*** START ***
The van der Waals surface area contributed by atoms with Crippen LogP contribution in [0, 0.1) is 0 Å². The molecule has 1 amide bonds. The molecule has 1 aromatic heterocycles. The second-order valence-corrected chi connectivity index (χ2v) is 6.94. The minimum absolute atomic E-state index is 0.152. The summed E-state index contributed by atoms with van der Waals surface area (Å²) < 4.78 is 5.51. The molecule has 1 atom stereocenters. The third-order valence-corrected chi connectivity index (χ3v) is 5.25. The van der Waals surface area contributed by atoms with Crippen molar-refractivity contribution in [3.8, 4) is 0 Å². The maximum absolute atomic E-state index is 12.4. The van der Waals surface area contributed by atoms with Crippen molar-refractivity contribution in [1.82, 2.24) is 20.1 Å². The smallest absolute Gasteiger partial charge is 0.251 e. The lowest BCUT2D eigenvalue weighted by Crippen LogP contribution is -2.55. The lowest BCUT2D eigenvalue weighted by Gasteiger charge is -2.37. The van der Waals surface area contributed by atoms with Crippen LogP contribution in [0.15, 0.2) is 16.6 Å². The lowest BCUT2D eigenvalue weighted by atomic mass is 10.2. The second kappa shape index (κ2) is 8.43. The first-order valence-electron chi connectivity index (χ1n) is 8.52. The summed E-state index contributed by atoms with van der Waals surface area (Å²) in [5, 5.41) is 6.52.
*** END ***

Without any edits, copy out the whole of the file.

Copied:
The van der Waals surface area contributed by atoms with Crippen LogP contribution in [0, 0.1) is 0 Å². The molecule has 1 amide bonds. The molecule has 1 aromatic heterocycles. The second-order valence-corrected chi connectivity index (χ2v) is 6.94. The minimum absolute atomic E-state index is 0.152. The summed E-state index contributed by atoms with van der Waals surface area (Å²) < 4.78 is 5.51. The molecule has 1 atom stereocenters. The third-order valence-corrected chi connectivity index (χ3v) is 5.25. The van der Waals surface area contributed by atoms with Crippen molar-refractivity contribution in [3.8, 4) is 0 Å². The maximum absolute atomic E-state index is 12.4. The van der Waals surface area contributed by atoms with Crippen molar-refractivity contribution in [1.82, 2.24) is 20.1 Å². The smallest absolute Gasteiger partial charge is 0.251 e. The lowest BCUT2D eigenvalue weighted by Crippen LogP contribution is -2.55. The lowest BCUT2D eigenvalue weighted by Gasteiger charge is -2.37. The van der Waals surface area contributed by atoms with Crippen LogP contribution in [0.15, 0.2) is 16.6 Å². The lowest BCUT2D eigenvalue weighted by atomic mass is 10.2. The second kappa shape index (κ2) is 8.43. The first-order valence-electron chi connectivity index (χ1n) is 8.52. The summed E-state index contributed by atoms with van der Waals surface area (Å²) in [5, 5.41) is 6.52.